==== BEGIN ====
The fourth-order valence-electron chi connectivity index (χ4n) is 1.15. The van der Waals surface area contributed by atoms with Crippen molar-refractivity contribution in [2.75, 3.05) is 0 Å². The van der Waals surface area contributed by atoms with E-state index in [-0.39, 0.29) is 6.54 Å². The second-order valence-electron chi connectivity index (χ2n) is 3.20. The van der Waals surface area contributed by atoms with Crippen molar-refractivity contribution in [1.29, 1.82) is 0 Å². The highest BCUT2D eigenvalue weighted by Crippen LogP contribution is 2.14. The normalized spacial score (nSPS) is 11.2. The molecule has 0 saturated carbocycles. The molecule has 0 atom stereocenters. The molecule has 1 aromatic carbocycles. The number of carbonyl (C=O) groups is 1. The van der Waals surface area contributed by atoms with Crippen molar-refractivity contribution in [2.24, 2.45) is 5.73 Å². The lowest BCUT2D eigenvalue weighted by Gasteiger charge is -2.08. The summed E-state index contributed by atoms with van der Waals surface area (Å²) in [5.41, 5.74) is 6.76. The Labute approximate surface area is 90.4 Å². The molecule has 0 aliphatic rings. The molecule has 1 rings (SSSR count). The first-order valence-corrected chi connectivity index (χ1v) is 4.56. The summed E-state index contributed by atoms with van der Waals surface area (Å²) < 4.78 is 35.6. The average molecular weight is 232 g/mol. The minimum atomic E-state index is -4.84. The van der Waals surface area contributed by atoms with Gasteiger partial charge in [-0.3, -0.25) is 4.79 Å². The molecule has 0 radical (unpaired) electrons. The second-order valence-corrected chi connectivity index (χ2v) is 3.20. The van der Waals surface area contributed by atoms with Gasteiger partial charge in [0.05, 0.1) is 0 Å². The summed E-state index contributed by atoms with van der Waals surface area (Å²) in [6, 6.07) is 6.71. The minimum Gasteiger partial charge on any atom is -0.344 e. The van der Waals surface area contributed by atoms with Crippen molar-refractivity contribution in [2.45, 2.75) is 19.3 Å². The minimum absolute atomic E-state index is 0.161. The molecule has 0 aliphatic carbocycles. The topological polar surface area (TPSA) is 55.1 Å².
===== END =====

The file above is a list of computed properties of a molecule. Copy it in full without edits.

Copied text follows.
The fourth-order valence-electron chi connectivity index (χ4n) is 1.15. The van der Waals surface area contributed by atoms with Crippen molar-refractivity contribution in [2.75, 3.05) is 0 Å². The van der Waals surface area contributed by atoms with E-state index in [-0.39, 0.29) is 6.54 Å². The second-order valence-electron chi connectivity index (χ2n) is 3.20. The van der Waals surface area contributed by atoms with Crippen molar-refractivity contribution in [1.29, 1.82) is 0 Å². The highest BCUT2D eigenvalue weighted by Crippen LogP contribution is 2.14. The normalized spacial score (nSPS) is 11.2. The molecule has 0 saturated carbocycles. The molecule has 0 atom stereocenters. The molecule has 1 aromatic carbocycles. The number of carbonyl (C=O) groups is 1. The van der Waals surface area contributed by atoms with Crippen molar-refractivity contribution in [2.24, 2.45) is 5.73 Å². The lowest BCUT2D eigenvalue weighted by Gasteiger charge is -2.08. The summed E-state index contributed by atoms with van der Waals surface area (Å²) in [5.41, 5.74) is 6.76. The Labute approximate surface area is 90.4 Å². The molecule has 0 aliphatic rings. The molecule has 1 rings (SSSR count). The first-order valence-corrected chi connectivity index (χ1v) is 4.56. The summed E-state index contributed by atoms with van der Waals surface area (Å²) < 4.78 is 35.6. The average molecular weight is 232 g/mol. The minimum atomic E-state index is -4.84. The van der Waals surface area contributed by atoms with Gasteiger partial charge in [-0.3, -0.25) is 4.79 Å². The molecule has 0 radical (unpaired) electrons. The second-order valence-corrected chi connectivity index (χ2v) is 3.20. The van der Waals surface area contributed by atoms with Gasteiger partial charge in [0.05, 0.1) is 0 Å². The summed E-state index contributed by atoms with van der Waals surface area (Å²) in [6, 6.07) is 6.71. The minimum Gasteiger partial charge on any atom is -0.344 e. The van der Waals surface area contributed by atoms with Crippen molar-refractivity contribution in [2.45, 2.75) is 19.3 Å². The minimum absolute atomic E-state index is 0.161. The molecule has 0 aliphatic carbocycles. The topological polar surface area (TPSA) is 55.1 Å².